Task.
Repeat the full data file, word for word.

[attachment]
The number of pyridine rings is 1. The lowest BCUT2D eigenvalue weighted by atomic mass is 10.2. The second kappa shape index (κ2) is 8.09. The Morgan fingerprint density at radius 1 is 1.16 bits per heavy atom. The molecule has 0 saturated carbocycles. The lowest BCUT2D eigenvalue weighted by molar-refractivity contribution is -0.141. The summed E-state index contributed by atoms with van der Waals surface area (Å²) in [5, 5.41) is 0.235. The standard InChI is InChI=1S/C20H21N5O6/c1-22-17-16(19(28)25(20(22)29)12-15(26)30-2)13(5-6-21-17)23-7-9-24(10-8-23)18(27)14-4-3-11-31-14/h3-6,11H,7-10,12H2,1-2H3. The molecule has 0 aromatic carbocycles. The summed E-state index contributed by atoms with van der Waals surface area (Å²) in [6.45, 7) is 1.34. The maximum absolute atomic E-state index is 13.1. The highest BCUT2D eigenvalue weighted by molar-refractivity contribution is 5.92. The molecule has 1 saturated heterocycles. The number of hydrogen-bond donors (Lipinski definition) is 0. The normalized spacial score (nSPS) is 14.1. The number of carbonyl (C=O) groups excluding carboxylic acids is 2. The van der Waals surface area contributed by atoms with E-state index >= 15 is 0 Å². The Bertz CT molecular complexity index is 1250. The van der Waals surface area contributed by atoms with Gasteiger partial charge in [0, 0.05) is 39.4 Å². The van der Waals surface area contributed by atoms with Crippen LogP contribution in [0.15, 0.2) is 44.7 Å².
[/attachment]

The number of pyridine rings is 1. The lowest BCUT2D eigenvalue weighted by atomic mass is 10.2. The second kappa shape index (κ2) is 8.09. The Morgan fingerprint density at radius 1 is 1.16 bits per heavy atom. The molecule has 0 saturated carbocycles. The lowest BCUT2D eigenvalue weighted by molar-refractivity contribution is -0.141. The summed E-state index contributed by atoms with van der Waals surface area (Å²) in [5, 5.41) is 0.235. The standard InChI is InChI=1S/C20H21N5O6/c1-22-17-16(19(28)25(20(22)29)12-15(26)30-2)13(5-6-21-17)23-7-9-24(10-8-23)18(27)14-4-3-11-31-14/h3-6,11H,7-10,12H2,1-2H3. The molecule has 0 aromatic carbocycles. The summed E-state index contributed by atoms with van der Waals surface area (Å²) in [6.45, 7) is 1.34. The maximum absolute atomic E-state index is 13.1. The highest BCUT2D eigenvalue weighted by molar-refractivity contribution is 5.92. The molecule has 1 saturated heterocycles. The number of hydrogen-bond donors (Lipinski definition) is 0. The normalized spacial score (nSPS) is 14.1. The number of carbonyl (C=O) groups excluding carboxylic acids is 2. The van der Waals surface area contributed by atoms with E-state index >= 15 is 0 Å². The Bertz CT molecular complexity index is 1250. The van der Waals surface area contributed by atoms with Gasteiger partial charge in [0, 0.05) is 39.4 Å². The van der Waals surface area contributed by atoms with Crippen LogP contribution in [0.15, 0.2) is 44.7 Å².